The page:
- Here are some reasons why we reckon you shouldn’t cross those tourist hotspots off your travel list…
- 1. Tourist hotspots can be cleaner with less pollution
- 2. Tourism can lead to greater protection of the the environment
- 3. You can indulge in some comfort food
- 4. There’s an interesting ethnic mix of migrant workers and locals
- 5. It still isn’t hard to get off the beaten track!
- 6. Community of international expats
- 7. Convenience
Updated November 30th, 2017.
Many backpackers are very rude about places in Asia which have long been known as tourist hotspots. Koh Phangan, Chiang Mai, Siem Reap, Goa, Luang Prabang. (I have personally lived in two of those places and am currently spending a month in Goa).
“Not a local experience.”
“You’re just not seeing the real Thailand / Cambodia / India / Laos”
Well, I’ve got news for you. Those touristy places are very real too! They’re just as real as the quaint villages, and just as real as the rapidly modernising Asian cities, and in our opinion they are worth exploring, just as much as those ‘off the beaten track’ places. (And by God, you should visit those too!)
You see, very often, touristy places are touristy for a reason.
They have incredible beaches, amazing countryside, they are in close proximity to a natural or historical manmade wonder.
And, very often, touristy places have excellent, great value for money accommodation, an amazing variety of food (that isn’t going to give you food poisoning) and plenty of opportunity to get away from those dreaded tourists.
Here are some reasons why we reckon you shouldn’t cross those tourist hotspots off your travel list…
Disclaimer: Some touristy places are, without doubt, man-made hell-holes that have been commercialised beyond salvation. We’re merely suggesting that you shouldn’t write them ALL off – until you’ve experienced them yourself. Then, and only then, can you slag them off until the cows come home!
1. Tourist hotspots can be cleaner with less pollution
As I mentioned above, I am currently spending a month in a beach hut on Agonda Beach in southern Goa. Before arriving in India, my boyfriend and I had already decided that we wouldn’t be going to Goa. It would be full of tourists of the worst kind; intoxicated party ‘goas’ (did I just do that? Sorry!). After spending two weeks travelling in Kerala, personally I was finding India a little difficult. Mainly I was struggling with the dirty streets and the fact that many beauty spots were tainted by so much litter and rivers and lagoons were polluted to a level that saddened me.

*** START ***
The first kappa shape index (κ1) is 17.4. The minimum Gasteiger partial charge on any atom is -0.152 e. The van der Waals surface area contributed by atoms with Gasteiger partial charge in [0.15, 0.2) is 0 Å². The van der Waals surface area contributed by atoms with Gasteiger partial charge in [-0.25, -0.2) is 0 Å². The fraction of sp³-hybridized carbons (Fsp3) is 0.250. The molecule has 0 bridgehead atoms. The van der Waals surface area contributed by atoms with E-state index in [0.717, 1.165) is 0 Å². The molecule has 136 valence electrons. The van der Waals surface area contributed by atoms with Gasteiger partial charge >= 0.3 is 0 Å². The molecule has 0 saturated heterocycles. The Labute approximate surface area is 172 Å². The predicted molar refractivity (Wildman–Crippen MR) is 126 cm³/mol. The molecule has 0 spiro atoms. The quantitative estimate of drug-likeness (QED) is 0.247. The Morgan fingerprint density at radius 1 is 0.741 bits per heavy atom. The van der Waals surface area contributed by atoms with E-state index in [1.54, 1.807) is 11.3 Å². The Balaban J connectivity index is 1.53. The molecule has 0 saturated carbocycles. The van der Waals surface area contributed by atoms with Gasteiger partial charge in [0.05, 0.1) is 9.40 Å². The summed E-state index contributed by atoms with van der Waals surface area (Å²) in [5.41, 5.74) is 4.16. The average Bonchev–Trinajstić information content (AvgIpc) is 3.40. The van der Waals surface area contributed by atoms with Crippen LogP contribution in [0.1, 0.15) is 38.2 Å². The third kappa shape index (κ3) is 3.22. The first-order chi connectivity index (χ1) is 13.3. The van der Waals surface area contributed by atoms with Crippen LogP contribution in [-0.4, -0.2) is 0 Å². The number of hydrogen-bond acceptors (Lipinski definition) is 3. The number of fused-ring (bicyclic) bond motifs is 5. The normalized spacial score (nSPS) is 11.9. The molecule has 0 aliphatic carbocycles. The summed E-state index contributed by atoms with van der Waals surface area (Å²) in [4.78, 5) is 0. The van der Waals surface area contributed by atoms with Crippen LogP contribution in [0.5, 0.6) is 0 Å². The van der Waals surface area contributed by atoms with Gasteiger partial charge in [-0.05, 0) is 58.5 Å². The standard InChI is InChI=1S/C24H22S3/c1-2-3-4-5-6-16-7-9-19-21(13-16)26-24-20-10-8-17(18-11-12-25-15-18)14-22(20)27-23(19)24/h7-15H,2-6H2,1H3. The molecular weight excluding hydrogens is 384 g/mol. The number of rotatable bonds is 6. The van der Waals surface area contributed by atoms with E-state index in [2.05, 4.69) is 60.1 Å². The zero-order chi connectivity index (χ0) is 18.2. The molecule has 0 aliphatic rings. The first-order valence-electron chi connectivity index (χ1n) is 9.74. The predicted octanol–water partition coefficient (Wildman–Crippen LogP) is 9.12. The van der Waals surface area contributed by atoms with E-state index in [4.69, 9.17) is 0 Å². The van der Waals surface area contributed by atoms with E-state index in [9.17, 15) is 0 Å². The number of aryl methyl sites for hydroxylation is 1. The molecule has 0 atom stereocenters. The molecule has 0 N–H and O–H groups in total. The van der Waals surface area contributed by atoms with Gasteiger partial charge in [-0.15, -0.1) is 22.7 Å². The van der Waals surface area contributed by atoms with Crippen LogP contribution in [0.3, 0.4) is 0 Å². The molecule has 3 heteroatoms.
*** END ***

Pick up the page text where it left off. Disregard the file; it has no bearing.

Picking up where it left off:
Upon strong recommendations from fellow travellers that we met, we decided to try out Goa. Arriving in southern Goa was like visiting a different world. The roads are quieter with less air (and sound) pollution, there is not a scrap of litter on the beach and the countryside is so much more looked after. Whether or not you can equate this to the fact that Goa’s main industry is tourism, is unproven. Yet, I believe that locals in Goa are proud to show off their beautiful land to tourists and perhaps keep it cleaner as a result. (I do bear in mind that Goa is also the richest state in India).
2. Tourism can lead to greater protection of the the environment
I once had the pleasure to interview Joe Cummings, the original writer of the Lonely Planet Thailand guide and spoke to him about the impact of tourism on certain parts of South East Asia. After discussing the tourist hell of Vang Vieng (which is now a burgeoning eco tourist hub I might add!), he opened my eyes to the fact that in some places, tourism could be a good thing. For example, in diving hotspots across Thailand, the more that tourists want to come to learn to dive, the more coral reefs are protected.
In Koh Tao, Thailand, many of the dive schools that are run by foreigners are helping to protect the underwater world for future generations. In Sri Lanka, the main attraction for tourists is undoubtedly the incredible wildlife, which local people seem to give great respect to. Large national parks ensure that the natural habitats of creatures are protected and tourist money goes towards maintaining them.
Ancient monuments will be preserved if local authorities realise the money that can be made from tourism. Of course, it is up to local governments and responsible tourists themselves to make sure that they pay as much respect to the environment as is needed in order to lessen their footprint.
3. You can indulge in some comfort food
After a few months on the road without your creature comforts, are you craving a good coffee or a delicious wood fired pizza? As many expats from all over the world make their home in tourist hotspots of Asia, it’s easy to get an authentic Italian cappuccino, an Israeli shakshuka or (heaven forbid) an English breakfast to satisfy your cravings.